Anand is cruising to a comfortable win. He beat Morozevich yesterday in a Sicilian English Attack. Moro got into unnecessary complications and let Anand eat up his queenside pawns for dubious compensation on the king side. The end position is pretty, if simple:
White to move. How to protect the pawn and the knight simultaneously? Simply, Re5! and the pawn cannot be stopped, while the knight is protected too. If …Qxe5, white has the crushing Ng4+ and he forks the king and queen. If …Qa8; e7, Qe8; Nf5+, Kg6; Nd6 and its over.
With 3 rounds to go, Anand has a lead of 1.5 points over Gelfand, with Kramnik, Leko, and Aronian a further half point behind. This is an almost insurmontable lead, so it looks like Anand will shortly be crowned World Champion. He will face Kramnik in a head-to-head match sometime next year. If he manages to win that, then he would be scheduled to meet the winner of a Topalov vs. A. N. Other at the end of 2008.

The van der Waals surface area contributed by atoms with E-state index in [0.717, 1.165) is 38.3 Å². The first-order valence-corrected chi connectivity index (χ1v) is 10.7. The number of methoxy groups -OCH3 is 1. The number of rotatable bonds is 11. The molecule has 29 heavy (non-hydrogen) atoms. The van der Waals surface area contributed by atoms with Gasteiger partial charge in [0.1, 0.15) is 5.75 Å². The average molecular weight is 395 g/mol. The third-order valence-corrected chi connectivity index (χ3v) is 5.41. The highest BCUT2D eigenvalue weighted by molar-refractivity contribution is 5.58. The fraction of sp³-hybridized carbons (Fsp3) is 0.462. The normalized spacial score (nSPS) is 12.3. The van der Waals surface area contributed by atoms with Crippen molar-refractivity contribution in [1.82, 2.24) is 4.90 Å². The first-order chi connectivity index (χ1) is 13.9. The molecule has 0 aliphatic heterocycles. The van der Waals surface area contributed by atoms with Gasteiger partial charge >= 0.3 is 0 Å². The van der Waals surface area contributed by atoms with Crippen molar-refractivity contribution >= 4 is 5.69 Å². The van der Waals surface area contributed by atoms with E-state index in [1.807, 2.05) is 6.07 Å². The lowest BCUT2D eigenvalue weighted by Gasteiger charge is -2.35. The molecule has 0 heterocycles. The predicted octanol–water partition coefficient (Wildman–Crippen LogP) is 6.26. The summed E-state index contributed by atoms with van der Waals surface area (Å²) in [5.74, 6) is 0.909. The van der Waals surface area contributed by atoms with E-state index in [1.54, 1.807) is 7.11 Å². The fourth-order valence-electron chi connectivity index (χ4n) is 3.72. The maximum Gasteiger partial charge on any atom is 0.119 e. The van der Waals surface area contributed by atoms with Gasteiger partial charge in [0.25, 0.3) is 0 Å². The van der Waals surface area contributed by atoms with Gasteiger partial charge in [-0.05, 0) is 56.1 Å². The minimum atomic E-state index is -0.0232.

Interestingly, the two oldest players in the event are in first and second place. Experience (and immense talent of course!) have obviously played a role. Gelfand’s performance has been a revelation, he has won twice and only lost once. He has obviously prepared well for the event and brought all his experience, talent, and hard work to the tournament.
Kramnik has disappointed everybody. His lame draw against Grischuk yesterday was pathetic. His draw against Anand the day before, with white, was less gutless, but was still a disappointment. He still looks very solid, but once Anand began clocking up a couple of wins, he was unable to catch him.
Leko and Aronian have not got past 50%. The young Russian stars – Grischuk, Svidler, and Morozevich – must be wondering where they go from here. Although Morozevich props up the bottom of the table, he has shown his usual fighting spirit and creativity and it has been a pleasure to watch him play.
Table (from Chessbase) after 11 rounds: